in rising to oppose the Motion, and to move as an Amendment, to leave out from the word "That" to the end of the Question, in order to add the words—> This House, viewing with alarm the financial deficits in our Indian Administration during the last ten years, and the constant additions made to the debt of India during that period, is of opinion that no new public work should be undertaken which would necessitate the raising of fresh Loans either in India or in England; and that, in order to place the finances of India on a satisfactory basis, the distinction which is now made between Ordinary and Extraordinary Expenditure should be discontinued, said, he regretted that he was under the necessity of following this course, because in the main he agreed with the views of the hon. Member for Hackney on Indian finance. He could not, however, bring himself to believe that by any Committee of the present House of Commons any proper inquiry could be made, or that any improvement would follow from investigations into Indian expenditure conducted by Members of Parliament in London. He very much feared that even amongst old Indians in the House there were not more than one or two, including himself, who had the smallest wish to introduce any diminution in the expenditure of our Indian Empire. He believed that the scope of such an inquiry as that proposed would be, moreover, too wide; the Committee would probably occupy more than one Session in their researches; they would accumulate a vast amount of untrustworthy evidence; and he believed that no useful result whatever would come from their labours. Probably at the end of two or three Sessions we should have a Dissolution of Parliament, and then the inquiry would come to an end.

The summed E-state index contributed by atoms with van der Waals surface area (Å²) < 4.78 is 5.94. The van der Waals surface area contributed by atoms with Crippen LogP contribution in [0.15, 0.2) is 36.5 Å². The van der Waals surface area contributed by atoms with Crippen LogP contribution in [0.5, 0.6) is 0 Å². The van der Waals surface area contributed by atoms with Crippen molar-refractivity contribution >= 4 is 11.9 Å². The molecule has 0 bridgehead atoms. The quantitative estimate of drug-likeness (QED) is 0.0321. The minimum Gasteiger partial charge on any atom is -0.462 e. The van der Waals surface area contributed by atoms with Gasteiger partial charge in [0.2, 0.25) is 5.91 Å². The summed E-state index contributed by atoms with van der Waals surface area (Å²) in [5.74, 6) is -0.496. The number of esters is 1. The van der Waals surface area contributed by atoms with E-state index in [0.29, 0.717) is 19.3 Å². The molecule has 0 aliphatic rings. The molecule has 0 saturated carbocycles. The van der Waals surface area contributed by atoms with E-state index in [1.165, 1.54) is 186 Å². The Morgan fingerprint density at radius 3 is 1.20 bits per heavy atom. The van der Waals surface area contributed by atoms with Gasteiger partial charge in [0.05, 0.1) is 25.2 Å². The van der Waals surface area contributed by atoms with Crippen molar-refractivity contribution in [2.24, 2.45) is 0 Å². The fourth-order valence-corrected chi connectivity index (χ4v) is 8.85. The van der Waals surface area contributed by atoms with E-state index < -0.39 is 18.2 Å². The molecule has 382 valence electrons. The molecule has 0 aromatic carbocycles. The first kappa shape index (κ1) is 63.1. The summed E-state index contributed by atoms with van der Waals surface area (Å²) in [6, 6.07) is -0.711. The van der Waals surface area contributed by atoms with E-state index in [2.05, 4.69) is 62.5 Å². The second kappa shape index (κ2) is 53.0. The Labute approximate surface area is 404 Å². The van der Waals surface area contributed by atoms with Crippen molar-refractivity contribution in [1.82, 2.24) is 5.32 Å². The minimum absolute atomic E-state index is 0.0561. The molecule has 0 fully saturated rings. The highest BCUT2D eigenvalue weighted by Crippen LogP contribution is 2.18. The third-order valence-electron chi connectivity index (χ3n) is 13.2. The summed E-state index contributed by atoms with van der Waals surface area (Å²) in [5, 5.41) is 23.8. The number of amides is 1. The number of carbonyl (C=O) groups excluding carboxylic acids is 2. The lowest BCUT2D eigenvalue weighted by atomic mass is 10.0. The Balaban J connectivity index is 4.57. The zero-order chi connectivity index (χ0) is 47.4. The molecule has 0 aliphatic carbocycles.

Abundant information already existed which would enable the House to put its hand on the blots of our Indian Administration and put an end to them, and this might be done by way of Resolution and without the incumbrance of a Select Committee. The question of Indian finance was a matter of very grave importance, which was often criticised with much ability by the organs of public opinion out-of-doors, but which in that House never attracted the smallest attention. The cause of the disinclination felt in that House to listen to Indian debates was that Secretaries and Under Secretaries for India were selected, not because they knew anything of India, but because they knew nothing about it. These Gentlemen, through knowing nothing about India, contrived to make their statements as intricate, as unattractive, and as incomprehensible as they possibly could. They usually had a natural inaptitude for making their statements on Indian affairs emotional, and as if this were not sufficient to repel men from Indian finance, they manœuvred, with great success, to delay to the latest possible working day of the Session the discussion of subjects connected with India. For the last two years—namely, in 1875 and 1876—the day for discussing the Indian Budget was deferred until the 10th or 11th of August, and, of course, at that period of the Session, on the eve of the great and inviolate festival of British sportsmen, the 12th of August, to bring on any debate on Indian subjects was a farce. If a Bulgarian atrocity debate were fixed for the 12th of August, with the right hon. Gentleman the junior Member for Greenwich (Mr. Gladstone) to lead it, it was probable he would have no audience to address. The conduct of the Indian debate on the 10th of August last year was most objectionable. For some weeks the hon. Member for Hackney had had on the Paper Notice of a Resolution he meant to move as an Amendment to the Motion that the Speaker leave the Chair, in order that the Indian Budget should be considered in Committee as it ought to be; but in moving that the Speaker do leave the Chair the noble Lord the Under Secretary of State for India (Lord George Hamilton) dragged the Indian Budget in by the head and shoulders. That, in his (Mr. Smollett's) opinion, was a very unusual if not an irregular proceeding; and although the hon. Member for Hackney brought forward his Resolution, the result of the irregularity was that the whole debate was a perfect muddle. Amendments were moved, and speeches were made on the taxation of cotton goods, and sermons were preached upon the depreciation of silver, the moral of which was that masterly inactivity was the best cure for that great grief. In this way the whole evening was wasted, and at 2 o'clock in the morning, when the reporters had gone to roost, and the benches were empty, the Amendment which had never been discussed was withdrawn, and the House recorded in Committee without debate or observation a Resolution showing that in the year 1874 India was in a state of insolvency. That was a great farce, the management of a debate in that way was, he thought, insulting to the people of India; and he rejoiced to find an early opportunity this Session of putting this Amendment on the Paper, and of compelling its discussion. The Resolution which he was about to move was identical with the Resolution introduced last Session by the hon. Member for Hackney. He had omitted a few words only in reference to the depreciation of the silver currency. The omission was made advisedly, because the precepts of finance enunciated in the Resolution were principles that ought to be enforced in India at all times, whether the rupee should yield 1s. 6d. or whether it should produce 2s. 6d. sterling in exchange. The Amendment, now submitted to the House, applied itself to two distinct points of policy. It condemned, unequivocally, the practice of borrowing large sums of money in each year without reference to income, for the purposes, as the Government stated, of local improvement, the power of borrowing being only limited, so far as he could see, by the power which the Government had of mis-spending the money. He should endeavour to show that enormous sums had been wasted. He should also show that the practice of drawing a distinction between Ordinary and Extraordinary Expenditure had been most mischievous. He believed it was made for the purpose of delusion, and was now continued for the purpose of confusion. If his Amendment were adopted and honestly acted upon he believed that the Viceroy and his Council would be enabled, within two years, to reduce the expenditure by £5,000,000 sterling annually, and if this object was accomplished, then a large surplus income would arise, by means of which the impost levied on cotton piece goods might be at once repealed, a tax which vexed the Lancashire manufacturers, and which the Secretary of State admitted was at variance with the principles of that divine but dismal science, political economy. [Laughter.] Hon. Gentlemen might smile, and officials and ex-officials on either side of the House might be set up to deride the idea that the expenses of the Indian Empire could be reduced £5,000,000 sterling annually, but he knew something about the subject of which he was talking, and that was a great deal more than many officials knew. He should contend that this reduction of £5,000,000 was perfectly feasible, and he should shortly state the reasons why. In 1876 the financial position of India was very much like what it was in 1868, which was the last year of the thriftless administration of Lord Lawrence. He spoke of the administration as being thriftless because the noble Lord during the two last years of his Viceroyalty seemed to be entirely sat upon by the Public Works establishments in India. In that year the expenditure had risen to £53,400,000, and the income was £49,262,000, showing an excess of expenditure over income of £4,100,000. Happily for India, the Conservative Government of that day—the Government of Mr. Disraeli—selected, as the successor of Lord Lawrence, an Irish Nobleman, who, though he did not stand in the first class of statesmen in Great Britain, proved upon trial to be the very best administrator that ever set foot in India. That Nobleman was the late Lord Mayo, who, on taking his seat at the Council in 1869, was astonished to find the entanglement and confusion into which the finances had fallen under the management of his predecessor. The new Viceroy saw the absolute necessity of immediate reform, he set about it with a will, by slightly increasing taxation and enforcing rigid economy in all Indian establishments. At the end of 1869 he intimated to the subordinate Governments of India his fixed determination not to allow another year to exhibit a deficit, and he kept his word. In the season of 1870-1 there was a surplus of £350,000, and next year one of £1,500,000. In 1871-2 the income of India was £50,100,000, and the expenditure £48,600,000, and there was a real surplus, not a sham one, of £1,500,000, after the payment of every charge in India and in England. Of the £48,600,000, £47,000,000 was spent on Ordinary establishments and £1,600,000 on Extraordinary Works. He mentioned these figures to show that Lord Mayo did not altogether stint the Public Works Department in that year. Comparing the expenditure of 1868-9 with that of 1871-2, it was found that Lord Mayo had reduced it by the sum of £4,800,000 in two years, and what he had done might be accomplished by any of his successors, provided that the officer charged with the administration of our Indian Empire was equal in ability, energy, and intrepidity to Lord Mayo. If the present Governor General — of whom he know nothing whatever—had not that character, the sooner he was removed, bag and baggage, the better it would be for British India. For what was the position of affairs as shown in the Budget Statement produced by Sir William Muir in Calcutta on the 31st of March last? Sir William Muir estimated the Ordinary Expenditure at £50,300,000. That was exactly £3,300,000 more than Lord Mayo found necessary in 1872. Sir William Muir estimated the Extraordinary Expenditure at £3,800,000; £2,000,000 more than Lord Mayo permitted to be spent in 1872. Sir William Muir estimated the deficit at £3,000,000, but Lord Salisbury thought it would be £4,000,000, and money to that amount was actually borrowed in London in June last for the purpose of meeting that estimated defalcation in the year 1876-7. This position of affairs in 1876 was, he thought, very disastrous, and it was very discreditable to those who had brought it about. He did not know who was responsible for it unless it were the Secretary of State for India and the Indian Council. The present situation of finance in India was injurious to the good government of India by Great Britain, for all the advantages which India derived from our rule were marred and discredited in native estimation in India by the extreme expensiveness of our Government; and this expenditure would go on increasing unless that House adopted the Resolution with which he should conclude, and compel the Government of India to retrace its steps. He might be told there was no necessity for any pressure to be put on Lord Lytton and the present Government of India, because on the 1st of July last Lord Lytton had issued a proclamation stopping the expenditure on some of the Extraordinary Works recommended by Sir William Muir; but he placed no reliance whatever on that Proclamation. Those works were stopped because the rupee only yielded 1s. 6d. at that time; and he could not understand why works of this kind should be stopped; if they were really reproductive, they should rather be hastened to a conclusion. He placed no reliance on that Proclamation for another reason. Lord Lytton issued another Proclamation on the 1st of October, in which he admitted the responsibility of the Government to use State resources to develop the country. The Viceroy declared it to be his determination to borrow money to carry on Extraordinary Works, provided loans could be raised in India and made payable in Indian currency. Those two Proclamations were inconsistent with each other. They proved the necessity that existed for Parliament to insist that loans for this purpose should not be made either in England or in India. At starting, he (Mr. Smollett) had stated he was prepared to show that much of the money borrowed for making reproductive works was wasted. He would now proceed to do so. Members now present who attended at a discussion on Indian finance upon the 9th August, 1875, would recollect the arguments then used. He stated that the impecuniosity of the Government in 1874 and 1875 was not caused by the necessity of borrowing money for the Famine. When the Famine was threatened in Bengal there was £19,000,000 or £20,000,000 sterling in the treasuries of India in the shape of cash balances. That was £6,000,000 at least in excess of what was thought necessary in time of peace in India. At the present moment Sir William Muir estimated the probable cash balances in 1876 at £13,000,000; £6,000,000 was therefore available from those balances in 1874 and 1875 for Famine relief. The reason why loans were made to a great extent in 1874 and 1875 was that it was necessary to supply means to carry on the Extraordinary Public Works which were only extraordinary because they never yielded anything. He stated in 1875 that it was the great waste of the Public Works Department that required the borrowing of £7,000,000 in that year. He described that Department as the curse of India. The salaries and emoluments of the officers and servants amounted to £1,500,000 a-year, and for many years they required to be supplied with £10,000,000 sterling from the ways and means of the State to keep the establishment in full employment and out of idleness. That sum was £5,000,000 in excess of what he thought necessary for any useful purpose. One-half of the present permanent Public Works expenditure ought to be at once dispensed with, and until one-half of that establishment was dismissed there would be no good government in India. Referring to the manner in which the public money had been wasted, he called particular attention in 1875 to the Orissa Canal, an undertaking made for the purposes of irrigation and navigation. That work was purchased from an insolvent company in 1869 for a sum of £1,048,000, although, in his belief, if the Government had waited, they could have had it for nothing in one or two years. He spoke of the company as insolvent because all its subscribed capital had been spent, and because it had in hand a work which did not yield the smallest return. That purchase was a great mistake, an enormous job. Now, what had been the upshot of that purchase. Since 1869 the Government of India had spent £1,250,000 in improvements and extensions, and at the end of 1874 the total capital stood at £2,283,000, not including the interest on the original purchase-money nor on the advances made of £200,000 a-year. If an account was brought to the year 1877 the expenditure would be nearly £3,000,000 sterling. The canal, in 1873, was worked at a loss of £23,000. Another great work was the Madras Irrigation scheme, and he called attention to the scandalous manner in which enormous advances had been made to that company by three successive Secretaries of State. That work never yielded one single shilling. He moved in the course of the last Session for an official Return of the liabili- ties of that company, and found them to amount last July to £2,760,000. Upon these two works £6,000,000 of public money had been mischievously wasted. In 1875 he pointed out, on the authority of The Calcutta Government Gazette, works of irrigation which had cost £3,000,000, and which up to that time yielded no return. One of those works was the Agra Canal, which was opened in 1874 at a cost of £900,000, and he stated on that occasion, and repeated now, that the engineers in charge of the works had reported that, so far from yielding any surplus, the Government would probably lose £200,000 in working expenses in two or three years. No answer was given to these statements; none could be given. The noble Lord the Under Secretary of State stated in 1875 that he had received a despatch which showed that on an expenditure of £8,000,000 or £9,000,000 on irrigation works the profit was 5 or 6 per cent. Now, he disbelieved that statement, though it came from the Governor General. He disbelieved it because it met with a direct contradiction from the Secretary of State himself. Lord Salisbury went down to Manchester in 1875 to have a palaver with the gentlemen of that modern city, gentlemen who thought they knew a great deal about India, and probably knew as much as the Secretary of State. A deputation from the Manchester Chamber of Commerce represented to his Lordship that all the evils that India laboured under and all the deficits might be removed if he would spend £50,000,000 or £60,000,000 at once on irrigation works. What did Lord Salisbury say, in reply? He (Mr. Smollett) had The Times report in his hand. The noble Marquess said— That the Indian Government had had much experience in the matter of irrigation works, and they could scarcely yet be said to have had one genuine instance of financial success. The noble Lord added— Irrigation projects which had for their basis the former works of Native Rulers had in many instances been a financial success; but then, of course, that favourable appearance had been obtained by not charging the expenditure of the Native Rulers, and by calculating that all the receipts had accrued from repairs and extensions. Now, what was that but a circuitous mode of declaring that Indian officials cooked the accounts? Lord Salisbury went on in these words— In all these cases where we have begun the projects of irrigation for ourselves, we have not reached, I believe, in any one instance the desired result of a clear balance-sheet. And then the Secretary of State for India adverted to the Madras irrigation and to the Orissa irrigation schemes, to which he had already called attention, describing them as awful failures. Now, he (Mr. Smollett) contended that these were strange admissions coming from the lips of a statesman who candidly confessed that for some eight years he had lived under the delusion that all irrigation projects in the East yielded immense returns in cash. He accepted them as genuine and truthful confessions, because during a long experience of public life in India he (Mr. Smollett) had never found a single official who, having spent large sums of money, ever admitted that he had been at fault, but these men went on spending and spending, blundering and blundering, to the bitter end. He would now proceed to speak on the second point of his Resolution—the way in which the public accounts were manufactured. The two separate accounts of ordinary and extraordinary expenditure were practically very mischievous, and he would show why. He had a seat in the House some years ago—in point of fact, he had sat in the House of Commons continuously from 1859 to 1869. During that period he listened with great attention to the debates on Indian Budgets, and he never remembered to have heard a suggestion made, or a hint given, that it was a desirable thing to carry a large sum of the expenditure in each year to capital account until the year 1866. The year 1866 was a remarkable year in political life. The Session of 1866 was the first Session of a new Parliament elected in 1865. Parliament was led in the Upper House by Lord Russell, and in the Lower by the right hon. Gentleman the Member for Greenwich. They had a majority of 70 or 80; but the Cabinet fell to pieces in the first year of their management through the intrigues of a set of banditti who had a rendezvous in the Cave of Adullam. A new Administration was formed in the middle of the Session—the month of May; it was a makeshift Administration, for the Conservative Party had no majority in the House of Commons. At the head of it was the late Earl of Derby, and the management of Indian finance was confided to a noble Lord who sat in the House of Commons by the courtesy title of Cranborne, which had since blossomed into a Marquessate. Lord Cranborne was now the illustrious Marquess of Salisbury. Lord Cranborne, called upon at very short notice to bring forward the Indian financial statement in 1866, performed his task with great ability. In a remarkably lucid speech he described the sources from which the Indian revenue was derived, and which amounted at that time to about £47,000,000 or £48,000,000. The noble Viscount showed in an equally clear manner how the sum of £48,000,000 was spent. The amount spent on irrigation and other ordinary and extraordinary public works was then about £5,250,000. Now, Indian finance in 1866 was in a much more satisfactory position than it was in 1876; for although there was not in 1866 an assured surplus, there was at least an apparent equilibrium of income and expenditure. At that time, too, every outlay was charged to the current revenue —nothing was hidden, no large disbursements were carried to capital account. Lord Cranborne, however, did not think that this condition of affairs was satisfactory. He yearned for a great surplus, and blamed the Finance Minister in Calcutta, Mr. Massey, for sailing too near the wind in his Estimates. Lord Cranborne painted the finances of India as under a cloud, but the cloud had a silver lining, for his Lordship said he saw his way to a large surplus, not by putting on any further taxation, or enforcing a rigid economy. Setting aside these ordinary expedients for restoring the finances of a kingdom, a happy thought had struck his Lordship. To obtain a handsome surplus Lord Cranborne said it was only necessary to carry to a suspense account £1,000,000 or £2,000,000 of the annual expenditure of £5,250,000 sterling charged to the Head of Public Works. Assuming this sum to be surplus income everything would have a look of prosperity. Present and future Indian Secretaries of State would no longer be required to parade a beggarly account of empty boxes before a Committee of the House of Commons. They should have money in both pockets applicable to the repeal of taxation or the reduction of the public debt. This was a very curious proposal; it was the germ of the system of Finance now in active operation in our Eastern Empire. Lord Cranborne, however, did not remain in office long enough to carry out this new method of putting an end to financial deficits; the noble Lord resigned his appointment in the month of February, 1867. He had no differences with his Colleagues upon Indian matters, but he would not be a party to the leap in the dark which the Cabinet had resolved to take in regard to Reform. The right hon. Baronet the present Chancellor of the Exchequer succeeded to the office of Secretary of State for India. They all knew that the present Chancellor of the Exchequer was a man of great moderation of opinion, an excellent financier, the incarnation of common sense in the matter of finance, without a spark of genius, and genius was a very perilous gift to a Finance Minister. The right hon. Gentleman, possessing these qualities, was the last person likely to adopt the random suggestions of his Predecessor—in point of fact, he put them quietly aside. In introducing the Indian Budgets of 1867-8 he said he could easily have made a prosperity speech, showing wonderful surplus balances, but to do so in 1867 he must have carried to capital account huge sums spent upon barracks, many of which fortunately tumbled down before they were occupied by the troops; while in 1868, to make a prosperity speech, lie said he must have carried to capital account £5,000,000 or £6,000,000 spent upon irrigation or other works from which he did not see his way to any immediate return. The right hon. Gentleman said that, under these circumstances, he would tell the truth and shame the devil; and accordingly he was compelled to admit that large deficits of revenue had accrued in each of these years. He (Mr. Smollett) had already shown that in 1868 there was an excess of expenditure over income of more than £4,000,000. On turning to the veracious pages of Hansard he found that on the 27th July the right hon. Gentleman stated in reference to the suggestion which had been made to carry large sums in each year to capital account that he looked upon that proposal with the greatest possible jealousy. He said— And I am bound to say that this distinction between public works ordinary and extraor- dinary is one which I view with extreme jealousy. I assent to the principle, as it was enforced by my noble Predecessor (the Marquess of Salisbury), and I have adopted it in my Budget Estimate. I entirely agree with the principle that it is a fair and right thing to provide for that class of public works which are of a reproductive character by raising money on loan. I think it may fairly be compared to the conduct of a landed proprietor who keeps his household expenditure properly within his income, but for real improvements on his estate calls in aid his credit and borrows the money which, in the course of time, the improvement itself will repay. That is a perfectly legitimate operation but he will be open to the great temptation of transferring to this land account a portion of his ordinary expenditure, which ought to be met out of the year's income. He will be inclined to add a new wing to his house, or to put a new conservatory in his garden, and thus he may go on borrowing to a greater extent than he is aware, and yet all the while he may appear to be keeping a pleasant account at his bankers."—[3 Hansard, cxciii. 1844.] Those were words of wisdom to which the successors of the right hon. Gentleman ought to have attended; they had been wasted upon the men who had recently swayed the financial destinies of India. That Empire had been going rapidly down on the road to ruin. The Government had expended and carried to capital account large sums which ought to have been charged to ordinary expenditure. Take, for example, the Orissa works. Since 1868, £2,500,000 had been spent upon this work, which had never yielded any return. Indeed, in one year there was a deficit of £23,000 upon working expenses. Every shilling of this £2,500,000 ought to have been charged to the ordinary expenditure of the years in which the outlays were made, for not one shilling of the capital spent would ever be recovered by the Indian Exchequer. The right hon. Gentleman (Sir Stafford Northcote) resigned office two or three months after he had made the speech to which he (Mr. Smollett) had referred, and he was succeeded by the Duke of Argyll. It was not his intention to criticize in detail the administration of this Statesman. It was sufficient for his purpose to say that His Grace the Duke of Argyll was apparently a sincere believer in the doctrine that surplus receipts could be got by borrowing money, carrying large sums in each year to capital account, and by taking good care not to account for the loans. Under the Duke of Argyll the downward progress of India financially was retarded, because in 1869-71 Lord Mayo was at the head of affairs, a man who would not be dictated to, who adhered to an honest policy, and who would not sanction the construction of any work if he had not surplus receipts in hand. When, however, Lord Mayo was struck down by the hand of an assassin on the Andaman Island, his policy was reversed, and during Lord Northbrook's administration India went rapidly down the road to ruin. He had in his hand a statement compiled from the Indian Revenue accounts, which showed that from the year 1867 to 1876 inclusive there had been carried to capital account the sum of £25,000,000, which must, to a very great extent, have been borrowed. During the same period the deficits amounted to £24,800,000, and deducting £1,800,000 of surplus when Lord Mayo was Viceroy, in the years 1870 and 1871, the excess of expenditure over revenue amounted to £23,000,000. That was a discreditable result in a time of profound peace, and who were responsible for it? Why, the Duke of Argyll, Lord Northbrook, and Lord Salisbury. But the most laughable thing remained to be told. During the whole of that period, while the administration was adding millions to the funded debt, India had been cajoled and this country deluded into the belief that there had been enormous surplus receipts, and that we had a glorious capital account fructifying at our bankers. That beast of a splendid balance was the topic of the day with official men. It served to bolster up a great delusion. Last year, when Lord Northbrook returned from India, he received great ovations from his political allies. At festive meetings in the Provinces much praise was given to him for the way in which he had administered the affairs of India, and his financial policy was lauded to the heavens. Now, it was that financial policy which he (Mr. Smollett) objected to and condemned, although he approved heartily of Lord Northbrook's general administration. The great merit, however, in popular belief of his Lordship's Viceroyalty was its financial successes. His friends declared these successes to be marvellous. In four years, they said, Lord Northbrook had placed £8,000,000 sterling of surplus revenue in the Indian Exchequer, a feat never before accomplished by any previous Viceroy. This, too, was the official belief. In his (Mr. Smollett's) opinion these statements were pure fudge. The surplus receipts were imaginary—some £14,000,000 sterling had been borrowed in the course of the last four years. Year after year the Under Secretary of State had told the House that the finances of India were in a most prosperous condition, for they were borrowing money at 4 per cent and getting 7 or 8 per cent for it. [Lord GEORGE HAMILTON: When did I say that?] Well, he would withdraw that statement so far as it concerned the noble Lord; but assertions of that nature were made out-of-doors by gentlemen closely connected with the Indian Office. At a meeting held in the Hall of the Society of Arts, on the 5th of May, 1876, Mr. Cassells, a member of the Indian Council, took the chair, and a paper was read by Mr. Thornton, by which it was endeavoured to be shown that from an expenditure of £17,000,000 during the last 20 years upon irrigation works, the Government of India now realized a return of from 7 to 8 per cent annually. In 1875 the noble Lord the Under Secretary stated that the idea that the Government of India was unable to pay its way was an utter delusion—the very reverse was the truth. The noble Lord said that there had been a continuous surplus Revenue amounting to £4, 695,000 in the aggregate during the last seven years, and that but for the Famine the surplus would have been £11,000,000. Lord Salisbury used the same rosy tone. In fact, his Lordship took a more sanguine view of the receipts than the Under Secretary of State, for on the 14th of March last, in "another place," Lord Salisbury insisted that from the year 1871 to 1874 inclusive, there was a positive surplus of £8,571,500. Now, assuming these statements to be true—assuming that 7 per cent was received from the irrigation works, and that there had been a surplus of £2,225,000 for four years—he asked how it was possible to reconcile assertions like these with the official replies given from the India Office to the Lancashire manufacturers. Gentlemen from Manchester asked for a repeal of duties yielding £800,000 a-year. The answer was, the impost could not be given up at present, because there was an excess of expenditure over income in each year. Yet in both Houses of Parliament the beast was made of large annual surplus receipts. Both of these statements could not be true. He (Mr. Smollett) contended that the reply given to the petitioners for relief from taxation was the true one. It was clear that for the last four years there had been an excess of expenditure over income of about £4,000,000 sterling annually, and if the duty on cotton goods had been remitted, the deficit of Revenue would have been nearly £5,000,000 sterling per annum. He trusted that the House would no longer submit to be deluded by accounts framed as they now were, and would support the Resolution condemning the distinction made between ordinary and extraordinary expenditure. He trusted that there were men on his side of the House who had courage enough to do so. He desired to compel the rulers of India to return at once to the honest policy of Lord Mayo, which had been wholly departed from; and he hoped that the friends of that Nobleman who supported his administration while he lived and who lamented his sad death would unite to carry this Resolution. The late Earl of Mayo was the only Viceroy during the last 20 years who had had a real surplus Revenue, and he believed there never would be a legitimate surplus again unless the principles of policy which that Statesman had espoused during his life were rigidly adhered to by future Viceroys. In conclusion, the hon. Gentleman begged to move his Amendment.